Here are some of my favorite things my wife Aleen says.
1. Take Yes for An Answer. You would be surprised how many times it comes in handy. Use it when people continue to argue a point you have already conceded, or when they stay on their soap box even after you say two or three times that you agree with them.
2. Song and Pony Dance. This belongs to a subset of sayings which are basically mixed-up idioms that Aleen, who is a Lebanese-born Armenian, blurted out in moments of excitement. She was trying to say either “song and dance” or “dog and pony show,” but ended up with her own brilliant combination. Meaning: event which is contrived or orchestrated in perfunctory, workmanlike way.
3. Walk the dog, Bob. Came about when she overheard me discussing the emergency financial bailout legislation of 2009. She was upstairs. I was in the backyard. She couldn’t see me, but could hear the conversation through an open window. When I came upstairs later, she said, “Who were you talking to?” I said, “Bob.” She said, “Bob, the dogwalker?” I said yes. She said, “Is he a broker or something?” I said, “No. He’s just following it on the news.” She puttered around for a minute or two before remarking, to no one in particular and certainly not to our lovely dogwalker, who had long since left: “Just walk the dog, Bob.” This saying has since become our shorthand for telling someone to stick to their assigned task.
4. This is a bunch of crock! This one popped out when Aleen was voicing outrage about, well, whatever damn thing she was outraged about that day. She was aiming for “crock of shit” or “bunch of bullshit.” Her mangled hybrid is arguably superior to both.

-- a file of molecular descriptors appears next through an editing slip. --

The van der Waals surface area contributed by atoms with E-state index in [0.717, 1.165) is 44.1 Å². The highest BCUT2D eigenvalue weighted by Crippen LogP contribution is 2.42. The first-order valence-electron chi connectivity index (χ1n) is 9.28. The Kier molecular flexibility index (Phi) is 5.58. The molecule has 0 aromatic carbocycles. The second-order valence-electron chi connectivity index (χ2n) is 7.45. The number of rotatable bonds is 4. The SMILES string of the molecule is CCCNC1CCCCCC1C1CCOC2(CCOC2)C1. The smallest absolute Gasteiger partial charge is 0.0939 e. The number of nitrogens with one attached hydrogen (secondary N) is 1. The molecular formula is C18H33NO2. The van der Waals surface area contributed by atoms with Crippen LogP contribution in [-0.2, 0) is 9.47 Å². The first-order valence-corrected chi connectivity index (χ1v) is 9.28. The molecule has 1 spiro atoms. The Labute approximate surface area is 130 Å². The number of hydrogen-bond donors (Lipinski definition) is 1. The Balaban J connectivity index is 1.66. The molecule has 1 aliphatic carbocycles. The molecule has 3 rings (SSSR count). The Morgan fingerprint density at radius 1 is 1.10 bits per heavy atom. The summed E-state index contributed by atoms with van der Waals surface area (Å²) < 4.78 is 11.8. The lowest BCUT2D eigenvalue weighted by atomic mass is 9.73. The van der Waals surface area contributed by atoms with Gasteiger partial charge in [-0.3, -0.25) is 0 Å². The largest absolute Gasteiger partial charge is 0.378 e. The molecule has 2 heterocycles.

5. Who are you – Andre Mariotti? I was driving too fast. She was trying to accuse me of driving like 1970s-era IndyCar/Formula One racing star Mario Andretti.
6. Pipe down. Similar in meaning to “simmer down now.” Best deployed in a generally cheerful, happy context when you are trying to keep people focused and trying to keep stray commentary to a minimum.
7. Sheer hell. She said this one during a vacation in Italy when some minor aspect of lodging or accommodations wasn’t absolutely perfect. With typical hyperbole, she referred to it as “sheer hell.” The phrase stuck. It has come to mean, “This one little thing kind of sucks, but how can I complain about it, since everything else is ridiculously good, but also you know what — this one little thing does still suck!”
8. Apology accepted. The key here is saying this at the correct time. My wife says it preemptively when I am not apologizing, but am still in fact arguing my original position. Saying this catches the other person off-guard, makes them think that they have misspoken or been misheard. Rhetorical curveball. Can occasionally allow both parties to walk away as if there had been a civil, adult ending to what was probably a very stupid argument to begin with.
9. With All Due Respect. Warning! Danger! Major red flag! If you are hearing this from my wife, she is about to launch into a tirade which demonstrates she actually has no respect for you or what you have done, nor for the people who brought you into this world. This is an unequivocally bad prepositional phrase to encounter. The only silver lining is that, syntax-wise, it comes at the front of the sentence, so it serves as early alert that you are about to get it but good.